After his sophomore year at Goshen College, Dean Rhodes, associate professor of Spanish, decided to take a break and spend his next 27 months with Mennonite Central Committee in Peru.“My parents were very worried,” he said. “They were afraid I would never go back to school.”
Rhodes eventually went back, but only after working with MCC for two and a half years to help rebuild after an earthquake. At the time, he had just spent a semester on SST in Nicaragua and still didn’t have a major as his sophomore year drew to a close. While his academic advisor was suggesting education, Rhodes wasn’t sold and decided that instead of rushing a decision, taking some time off would be a good idea. So he went to Peru.
“Taking this assignment was almost a relief,” he said. “I didn’t worry about coming back to college as much as the people around me. I knew I’d go back.”
He had found a passion for Spanish in high school, where he fell into studying the language by accident.
“In those days, I had no idea that it would be as prominent and important as it is today,” he said. “I remember the first radio station I heard in Spanish was exciting.”
When Rhodes left for Peru, his Spanish wasn’t perfect. He had a general grasp of grammar, but he wasn’t fluent. Yet, after a week in a Catholic language school, the nun closed his book and told him he knew too much and needed to get out of the book. Then she sent him out to work on the construction site.
“One of the fears I had was how could I work in construction when I didn’t know the language very well?” he said. “But you learn the language; you have to.”
His time in Peru helped shape who he is today.
“It has helped me appreciate the plight of the downtrodden, second-class citizens,” he said. “I have a heart for those that don’t have all the fair shakes in life.”
Another influential event from his time in Peru was the loss of his friend Dave Erickson, a college student who had come down to volunteer with MCC. Rhodes and Erickson were planning on traveling to Bolivia for Christmas in 1971, so they applied for visas. Rhodes’ visa came, but Erickson’s never did.
The two traveled to Cuzco and waited for a few days, hoping Erickson’s visa would come, but eventually Rhodes went on to Bolivia, and Erickson went back to Lima. On the flight from Lima to their jungle location, the jet crashed, and Erickson was killed.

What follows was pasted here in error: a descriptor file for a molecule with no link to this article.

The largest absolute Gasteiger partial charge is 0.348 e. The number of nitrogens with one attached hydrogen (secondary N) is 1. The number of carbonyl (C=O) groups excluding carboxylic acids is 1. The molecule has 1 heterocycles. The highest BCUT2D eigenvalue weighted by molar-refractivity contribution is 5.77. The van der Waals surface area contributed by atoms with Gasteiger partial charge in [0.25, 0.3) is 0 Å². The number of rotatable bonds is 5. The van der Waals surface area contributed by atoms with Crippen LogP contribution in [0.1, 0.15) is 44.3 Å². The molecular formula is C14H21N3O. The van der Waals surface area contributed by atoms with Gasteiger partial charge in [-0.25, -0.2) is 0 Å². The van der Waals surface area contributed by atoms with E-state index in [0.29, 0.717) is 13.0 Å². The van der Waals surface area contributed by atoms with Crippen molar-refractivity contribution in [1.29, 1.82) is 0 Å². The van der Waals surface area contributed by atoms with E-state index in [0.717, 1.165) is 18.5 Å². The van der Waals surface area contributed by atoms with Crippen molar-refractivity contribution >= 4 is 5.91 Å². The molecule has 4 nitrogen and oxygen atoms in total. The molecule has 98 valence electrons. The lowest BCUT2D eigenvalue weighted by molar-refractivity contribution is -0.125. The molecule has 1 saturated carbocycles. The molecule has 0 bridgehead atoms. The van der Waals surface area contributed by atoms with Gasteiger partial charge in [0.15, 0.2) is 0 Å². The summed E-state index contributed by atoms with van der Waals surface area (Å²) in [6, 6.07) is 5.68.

“Had I not gotten a visa, I would have been on that flight,” said Rhodes. “I realized there’s something special that God wants from me or for me. It was life-changing.”
Since then, Rhodes has worked to live out his faith by being helpful and uplifting to people, especially those who are marginalized.
“I think faith prompts me to be mindful of those around me who have not been given a fair shake,” he said. “Faith without works is nothing, but so is works without faith. They go hand-in-hand.”
After coming back from Peru, Rhodes made plans to go back to college. He had wanted to return to Goshen, but he realized that all of his friends had graduated, so he finished up his degree in social studies education and Spanish at the University of Iowa.
Rhodes was teaching at Iowa Mennonite School when the position opened up at Goshen College.
“Goshen came knocking on my door,” he said. “Most of my good students from IMS went to Goshen, and they told the college about me.”
It was perfect timing because Rhodes needed a change and was growing tired of the high school scene.
“I never regretted the decision to come teach at Goshen,” he said. “May Term gave me an opportunity to lead some overseas trips. I enjoy seeing students’ eyes open to the world and their minds expand. I like to see that stretching experience when they’re in an overseas learning environment.”
One goal that Rhodes has is to make sure that he does what he can to help the people around him be successful.
“No matter what we do, everyone’s important,” he said. “Something as small as a greeting to the people mopping the floors. My goal is to be an inspiration and help people realize their God-given gifts.”